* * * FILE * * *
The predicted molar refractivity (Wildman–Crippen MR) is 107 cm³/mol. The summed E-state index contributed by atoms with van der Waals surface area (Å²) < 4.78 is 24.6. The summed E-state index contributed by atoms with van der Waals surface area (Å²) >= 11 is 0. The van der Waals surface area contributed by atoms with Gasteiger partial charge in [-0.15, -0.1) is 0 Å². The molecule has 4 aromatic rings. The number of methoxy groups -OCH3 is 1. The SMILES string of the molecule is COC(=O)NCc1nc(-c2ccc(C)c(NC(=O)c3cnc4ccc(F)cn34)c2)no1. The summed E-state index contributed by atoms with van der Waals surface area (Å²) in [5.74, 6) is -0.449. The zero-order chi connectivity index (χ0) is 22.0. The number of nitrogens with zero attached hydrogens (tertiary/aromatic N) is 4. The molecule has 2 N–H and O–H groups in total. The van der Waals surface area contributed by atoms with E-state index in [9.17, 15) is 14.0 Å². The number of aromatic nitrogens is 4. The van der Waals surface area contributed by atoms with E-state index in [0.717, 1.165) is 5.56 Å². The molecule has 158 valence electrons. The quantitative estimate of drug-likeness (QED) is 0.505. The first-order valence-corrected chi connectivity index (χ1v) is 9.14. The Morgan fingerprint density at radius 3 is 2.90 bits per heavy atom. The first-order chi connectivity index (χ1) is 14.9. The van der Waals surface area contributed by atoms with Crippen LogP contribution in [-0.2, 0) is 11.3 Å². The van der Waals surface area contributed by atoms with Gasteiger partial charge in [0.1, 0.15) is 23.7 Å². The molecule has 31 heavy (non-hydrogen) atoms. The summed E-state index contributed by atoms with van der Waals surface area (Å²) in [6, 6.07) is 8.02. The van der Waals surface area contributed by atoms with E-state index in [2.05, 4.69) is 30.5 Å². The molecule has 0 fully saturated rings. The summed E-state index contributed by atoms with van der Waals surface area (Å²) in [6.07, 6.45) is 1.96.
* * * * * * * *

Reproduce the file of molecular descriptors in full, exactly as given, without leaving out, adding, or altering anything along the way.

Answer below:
The predicted molar refractivity (Wildman–Crippen MR) is 107 cm³/mol. The summed E-state index contributed by atoms with van der Waals surface area (Å²) < 4.78 is 24.6. The summed E-state index contributed by atoms with van der Waals surface area (Å²) >= 11 is 0. The van der Waals surface area contributed by atoms with Gasteiger partial charge in [-0.15, -0.1) is 0 Å². The molecule has 4 aromatic rings. The number of methoxy groups -OCH3 is 1. The SMILES string of the molecule is COC(=O)NCc1nc(-c2ccc(C)c(NC(=O)c3cnc4ccc(F)cn34)c2)no1. The summed E-state index contributed by atoms with van der Waals surface area (Å²) in [5.74, 6) is -0.449. The zero-order chi connectivity index (χ0) is 22.0. The number of nitrogens with zero attached hydrogens (tertiary/aromatic N) is 4. The molecule has 2 N–H and O–H groups in total. The van der Waals surface area contributed by atoms with E-state index in [9.17, 15) is 14.0 Å². The number of aromatic nitrogens is 4. The van der Waals surface area contributed by atoms with E-state index in [0.717, 1.165) is 5.56 Å². The molecule has 158 valence electrons. The quantitative estimate of drug-likeness (QED) is 0.505. The first-order valence-corrected chi connectivity index (χ1v) is 9.14. The Morgan fingerprint density at radius 3 is 2.90 bits per heavy atom. The first-order chi connectivity index (χ1) is 14.9. The van der Waals surface area contributed by atoms with Crippen LogP contribution in [-0.2, 0) is 11.3 Å². The van der Waals surface area contributed by atoms with Gasteiger partial charge in [0.1, 0.15) is 23.7 Å². The molecule has 31 heavy (non-hydrogen) atoms. The summed E-state index contributed by atoms with van der Waals surface area (Å²) in [6, 6.07) is 8.02. The van der Waals surface area contributed by atoms with E-state index in [2.05, 4.69) is 30.5 Å². The molecule has 0 fully saturated rings. The summed E-state index contributed by atoms with van der Waals surface area (Å²) in [6.07, 6.45) is 1.96.